More pictures and details of this gorgeous garden wedding to follow…comptoir-dress-darwin-5comptoir-dress-darwin-6comptoir-dress-darwin-4comptoir-dress-darwin-1

Hovercrafts, dinosaurs and cheeky parents

hovercraft-4hovercraft-1 hovercraft-2 hovercraft-3 hovercraft-5 hovercraft-6hovercraft-10hovercraft-12 hovercraft-13 hovercraft-14 hovercraft-15 hovercraft-16 hovercraft-17My awesome Mumsy and Papsy came up to visit me a few weekends ago, and amongst taking in the Broome markets and feasting on barramundi wings and Kimberley mud crabs, we also went on this cool hovercraft tour. At first I was like, hovercrafts are real?!?!? I thought they only existed in sci-fi novels and movies! What a doofus…And to top that off, part of the tour included a look at some actual dinosaur footprints (see the photo above!). Admittedly, they’re not that easy to spot, but once they’re pointed out to you and you see just how regularly they’re positioned, you recognise how those holes could not have been made by some random act of nature or weather.

My mum always tells me stories about how she used to pelt boys she didn’t like with slugs and snails, but I never believed her as these days she is the definition of clean-freak. However, when the hovercraft landed and the low tide revealed a treasure trove of sealife I practically had to run and hide to avoid being splattered with bright red sea cucumbers and sea snails of assorted sizes. My dad, well he was not so lucky. I may or may not have used him as a human shield.

This was one of the most spectacular sunsets I’d experienced yet. The way the colours were reflected in those tiny pools made by the tidal flats. The lingering pinks and purples of the dying light. With only six weeks left up here in the Kimberley, I’m coming to realise just how much I’m going to miss this place.

Photos by me

Follow the sun

cape-leveque-east-beach-15What Kimberley holiday would be complete without a lazy afternoon spent at the beach? We tried our hand at a little snorkelling but alas the water was a tad too choppy for that! We contented ourselves with a nice snooze in the afternoon sun, cooling down with a bite of refreshing watermelon. Sometimes I just love doing nothing.motifcape-leveque-east-beach-1cape-leveque-east-beach-2 cape-leveque-east-beach-3cape-leveque-east-beach-5 cape-leveque-east-beach-6 cape-leveque-east-beach-7cape-leveque-east-beach-12cape-leveque-east-beach-14cape-leveque-east-beach-24cape-leveque-east-beach-29 cape-leveque-east-beach-30cape-leveque-east-beach-33cape-leveque-east-beach-20cape-leveque-east-beach-22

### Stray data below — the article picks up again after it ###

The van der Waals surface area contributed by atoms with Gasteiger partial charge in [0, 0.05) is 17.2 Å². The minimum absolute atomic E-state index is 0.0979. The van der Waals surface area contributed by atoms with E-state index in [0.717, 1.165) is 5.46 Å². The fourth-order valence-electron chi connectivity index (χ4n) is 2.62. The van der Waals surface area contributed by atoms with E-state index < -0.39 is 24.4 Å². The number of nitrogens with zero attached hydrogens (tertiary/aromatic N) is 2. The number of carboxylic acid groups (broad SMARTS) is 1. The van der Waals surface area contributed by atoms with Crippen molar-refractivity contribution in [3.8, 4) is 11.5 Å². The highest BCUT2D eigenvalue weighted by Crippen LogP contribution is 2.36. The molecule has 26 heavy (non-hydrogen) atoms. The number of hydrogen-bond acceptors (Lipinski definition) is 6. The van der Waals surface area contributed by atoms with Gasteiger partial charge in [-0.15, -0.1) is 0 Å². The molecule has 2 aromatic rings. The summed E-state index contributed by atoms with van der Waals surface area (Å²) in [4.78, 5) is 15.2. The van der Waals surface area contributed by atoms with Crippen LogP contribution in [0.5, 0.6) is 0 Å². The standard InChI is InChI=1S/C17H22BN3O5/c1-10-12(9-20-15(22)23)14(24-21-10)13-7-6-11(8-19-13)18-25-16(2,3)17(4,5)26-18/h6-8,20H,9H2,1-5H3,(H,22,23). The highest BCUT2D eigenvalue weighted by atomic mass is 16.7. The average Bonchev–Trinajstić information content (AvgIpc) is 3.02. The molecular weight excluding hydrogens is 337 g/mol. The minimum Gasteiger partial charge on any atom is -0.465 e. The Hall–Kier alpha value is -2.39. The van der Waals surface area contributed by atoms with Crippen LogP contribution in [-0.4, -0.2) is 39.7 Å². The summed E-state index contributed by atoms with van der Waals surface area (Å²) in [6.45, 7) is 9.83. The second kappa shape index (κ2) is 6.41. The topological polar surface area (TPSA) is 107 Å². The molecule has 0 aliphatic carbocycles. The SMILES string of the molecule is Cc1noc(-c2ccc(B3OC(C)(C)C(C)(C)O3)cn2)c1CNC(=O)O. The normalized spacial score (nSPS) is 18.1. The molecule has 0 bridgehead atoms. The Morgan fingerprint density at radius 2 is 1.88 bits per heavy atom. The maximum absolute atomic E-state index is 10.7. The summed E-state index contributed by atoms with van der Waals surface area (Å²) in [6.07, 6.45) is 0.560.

Cape Leveque

cape-leveque-day1-2Is this the Broome edition or what?! I suppose I’ve been up here for about three months now, but to be honest it’s been more about work and settling in, but now that’s well and truly done let me show you what we’ve been up to.

The Kimberley is absolutely nothing like the southern half of Western Australia, coming up here you really feel like you’re in a completely different country. It’s so much better than I expected it to be, and for a professed city-girl I have found myself totally falling for the sheer wildness of the land and just how alive it feels. The rich soil, the roiling waves, the calls of the wildlife, the trees reaching for the skies, the scintillating sunsets that show you colours you never knew existed.

One place that must be seen to be believed is Cape Leveque, 220km north of Broome, right on the tip of the Dampier Peninsula. Jinn, Jeff, Rach and I hopped into the four-wheel drive and at first I was like, “You call this a road?” but very quickly threw fear and trepidation out the window and embraced the joy and freedom of driving over those crazy bumpy trails, feeling almost indestructible. I must have had a a wild look in my eyes and a wickedly wide grin on my face for much of the drive which possibly got even wider on our arrival when I realised we’d reached a coastal paradise.

Leave Broome behind, hire a four-wheel drive (or find yourself a friend with one), and get up that bumpy-as-hell dirt road to Cape Leveque, also known as Kooljaman in the local Bardi language. Bring a fishing rod, your bathers, some Matso’s mango beer, plenty of sunscreen and insect repellent, and most of all throw your worries and preoccupations into that blue water and breathe in your fill of the freshest air on the planet.

Photos by Jinn